By: Rev. Candace Chellew-Hodge

We continue our Via Transformativa theme of “You Crack Me Up!” During this quarter, we’ll be exploring how the Holy “cracks” us open to reveal the true divine, spirit that dwells within each of us.

This week, we explored how finding a balance of solitude and community can crack open that egoic shell and help us emerge into our true, divine self.

From the Hebrew Scriptures:  Exodus 33:7-16: Moses used to take the tent and pitch it outside the camp
From the Jesus Story: Luke 5:15-25:
he would withdraw to deserted places
From A Course in Miracles, Chapter 8: “Know thyself”

Sermon Excerpt: 

In our Jesus story, we find our guy, like Moses, trying to get away from it all and commune with God for a few minutes. But, by now, Jesus’ popularity has grown around the area and whenever he shows up, a crowd seems to gather, so he finds he must balance his solitude with his ministry.

Today’s reading gives us a clue on how to do that. As Jesus was preaching and healing inside of a home, the crowds were so large that some men who were carrying a paralyzed man on a bed could not get him in to see Jesus. So, ingenious fellows that they were, they climbed up to the roof and ripped a hole in it so they could lower the man down to Jesus.

What does this teach us about making room for being alone and together? First, it teaches us the danger of spending too much time alone.  I understand this danger, because I tend to be a bit of a hermit. Given the choice of staying home or going out, I’m more apt to stoke the home fires than light up the night on the town.

Those of us who tend to hibernate are like this paralyzed man — we can no longer get out and function in the world. We’re so stuck in our caves that going out into the light of day can be painful, so we stay where we are, paralyzed with fear, or loneliness, or both.

This is where the community becomes important for hermits like me. It took a community to bring this paralytic man outside and get him the healing he desperately needed. This, Jubilants, is the role of community — to heal us, to help us become whole, functioning human and divine beings, to hold us accountable and give us a sense of belonging.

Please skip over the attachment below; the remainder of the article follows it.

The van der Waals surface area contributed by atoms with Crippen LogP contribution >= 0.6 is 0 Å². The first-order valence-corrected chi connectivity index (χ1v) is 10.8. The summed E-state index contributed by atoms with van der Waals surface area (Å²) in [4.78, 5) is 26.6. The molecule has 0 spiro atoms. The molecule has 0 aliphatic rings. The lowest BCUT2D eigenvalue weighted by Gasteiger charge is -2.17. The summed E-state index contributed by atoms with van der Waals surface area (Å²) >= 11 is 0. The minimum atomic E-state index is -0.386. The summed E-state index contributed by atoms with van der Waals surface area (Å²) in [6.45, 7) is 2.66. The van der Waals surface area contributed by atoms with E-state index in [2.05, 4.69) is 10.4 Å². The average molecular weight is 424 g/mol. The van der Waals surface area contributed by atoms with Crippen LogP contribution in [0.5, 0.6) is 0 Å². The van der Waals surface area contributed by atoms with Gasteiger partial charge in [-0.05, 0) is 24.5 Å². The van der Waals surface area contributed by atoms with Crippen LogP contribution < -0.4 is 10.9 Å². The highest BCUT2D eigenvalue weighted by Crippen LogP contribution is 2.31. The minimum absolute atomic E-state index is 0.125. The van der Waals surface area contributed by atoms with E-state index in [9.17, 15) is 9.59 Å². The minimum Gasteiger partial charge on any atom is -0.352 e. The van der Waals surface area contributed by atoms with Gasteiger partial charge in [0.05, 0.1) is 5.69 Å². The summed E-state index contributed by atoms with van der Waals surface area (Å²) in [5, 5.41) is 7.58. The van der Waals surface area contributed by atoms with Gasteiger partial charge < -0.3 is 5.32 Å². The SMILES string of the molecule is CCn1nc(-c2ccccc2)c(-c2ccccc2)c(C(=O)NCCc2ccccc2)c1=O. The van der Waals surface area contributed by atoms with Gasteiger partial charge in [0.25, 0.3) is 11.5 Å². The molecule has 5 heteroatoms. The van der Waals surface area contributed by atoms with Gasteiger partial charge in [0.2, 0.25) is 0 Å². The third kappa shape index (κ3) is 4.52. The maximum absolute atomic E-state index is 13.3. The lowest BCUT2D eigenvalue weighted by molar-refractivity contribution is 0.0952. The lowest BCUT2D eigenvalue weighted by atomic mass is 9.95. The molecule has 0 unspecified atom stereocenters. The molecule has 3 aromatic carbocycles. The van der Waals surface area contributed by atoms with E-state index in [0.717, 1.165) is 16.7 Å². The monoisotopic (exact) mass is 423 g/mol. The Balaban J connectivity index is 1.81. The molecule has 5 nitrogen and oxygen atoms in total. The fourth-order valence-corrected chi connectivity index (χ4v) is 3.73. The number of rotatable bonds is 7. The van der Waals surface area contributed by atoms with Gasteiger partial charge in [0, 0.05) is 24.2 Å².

Spend too much time alone and you become certain that you don’t belong anywhere. This is one of the major causes of depression in our society. People believe they don’t belong, that no one cares and no one would miss them if they were gone for good.

But, there’s a flip side to too much alone time – you can come to believe that you have all the answers and you alone can guide yourself to God’s realm. This is why we must balance solitude with time in community. A Course in Miracles reminds us our goal her is to “know thyself.” The ego believes we can only do that alone by contemplating all of these different identities it gives us – man, woman, Democrat, Republican, gay, straight, transgender, gender fluid, rich, poor, middle class, black, white, yellow, green, whatever label we cling to as an identity.

But, the Course reminds us, we can only know ourselves – that divine, true self – through others, because, in reality with a capital R, there is only one of us here, because we are all one being within this universal consciousness some of us call God.

“The Holy Spirit teaches you that if you look only at yourself you cannot find yourself,” the Course tells us, “because that is not what you are. Whenever you are with a brother, you are learning what you are because you are teaching what you are. He will respond either with pain or with joy, depending on which teacher you are following.  He will be imprisoned or released according to your decision, and so will you.”

This means, Jubilants, that the only way we realize who we are – an embodiment of God’s love and peace in the world – is to teach that to others around us. We reveal our true nature by first learning in solitude that we are divine beings in suits of flesh and then we go out into the world and teach that by our actions, by how we live and move and have our being in this world.

We either paralyze others with our fear and hatred, or we heal them by lifting them up in love, even if we have to tear off the roof to accomplish that. What are you teaching the world about yourself, Jubilants? Are you teaching love or fear? 

Breathe deeply.

Listen to the full sermon.

Listen to the full celebration.

Here’s your assignment this week: Stand up and walk, this week, Jubilants. Don’t lie around on your cots of loneliness. We are forgiven and originally blessed human and divine beings and we were made to spend time alone and together. Make room for both this week, and you’ll find that paralysis of fear or loneliness or even that paralysis of constantly needing to be around people and avoid being alone will melt away. That’s when you’ll be able to stand up and say:  “Oh, Yeah!”

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